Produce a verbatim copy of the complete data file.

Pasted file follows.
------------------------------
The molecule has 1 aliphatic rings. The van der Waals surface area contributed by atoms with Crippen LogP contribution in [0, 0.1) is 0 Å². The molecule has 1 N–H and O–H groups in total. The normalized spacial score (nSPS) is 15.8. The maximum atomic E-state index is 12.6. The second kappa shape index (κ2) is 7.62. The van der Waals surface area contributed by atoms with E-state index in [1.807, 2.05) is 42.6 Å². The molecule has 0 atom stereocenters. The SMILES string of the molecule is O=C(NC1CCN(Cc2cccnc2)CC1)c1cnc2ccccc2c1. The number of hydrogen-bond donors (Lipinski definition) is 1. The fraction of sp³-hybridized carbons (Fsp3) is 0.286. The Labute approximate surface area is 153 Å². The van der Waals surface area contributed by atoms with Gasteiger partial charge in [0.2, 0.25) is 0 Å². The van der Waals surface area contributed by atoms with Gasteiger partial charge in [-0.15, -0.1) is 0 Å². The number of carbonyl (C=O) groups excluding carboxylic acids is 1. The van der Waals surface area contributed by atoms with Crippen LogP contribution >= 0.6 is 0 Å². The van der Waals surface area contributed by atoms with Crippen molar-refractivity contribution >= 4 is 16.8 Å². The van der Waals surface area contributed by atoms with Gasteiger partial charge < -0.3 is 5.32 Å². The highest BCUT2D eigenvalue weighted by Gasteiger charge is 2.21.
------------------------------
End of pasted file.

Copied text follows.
The molecule has 1 aliphatic rings. The van der Waals surface area contributed by atoms with Crippen LogP contribution in [0, 0.1) is 0 Å². The molecule has 1 N–H and O–H groups in total. The normalized spacial score (nSPS) is 15.8. The maximum atomic E-state index is 12.6. The second kappa shape index (κ2) is 7.62. The van der Waals surface area contributed by atoms with E-state index in [1.807, 2.05) is 42.6 Å². The molecule has 0 atom stereocenters. The SMILES string of the molecule is O=C(NC1CCN(Cc2cccnc2)CC1)c1cnc2ccccc2c1. The number of hydrogen-bond donors (Lipinski definition) is 1. The fraction of sp³-hybridized carbons (Fsp3) is 0.286. The Labute approximate surface area is 153 Å². The van der Waals surface area contributed by atoms with Gasteiger partial charge in [0.2, 0.25) is 0 Å². The van der Waals surface area contributed by atoms with Gasteiger partial charge in [-0.15, -0.1) is 0 Å². The number of carbonyl (C=O) groups excluding carboxylic acids is 1. The van der Waals surface area contributed by atoms with Crippen LogP contribution >= 0.6 is 0 Å². The van der Waals surface area contributed by atoms with Crippen molar-refractivity contribution >= 4 is 16.8 Å². The van der Waals surface area contributed by atoms with Gasteiger partial charge < -0.3 is 5.32 Å². The highest BCUT2D eigenvalue weighted by Gasteiger charge is 2.21.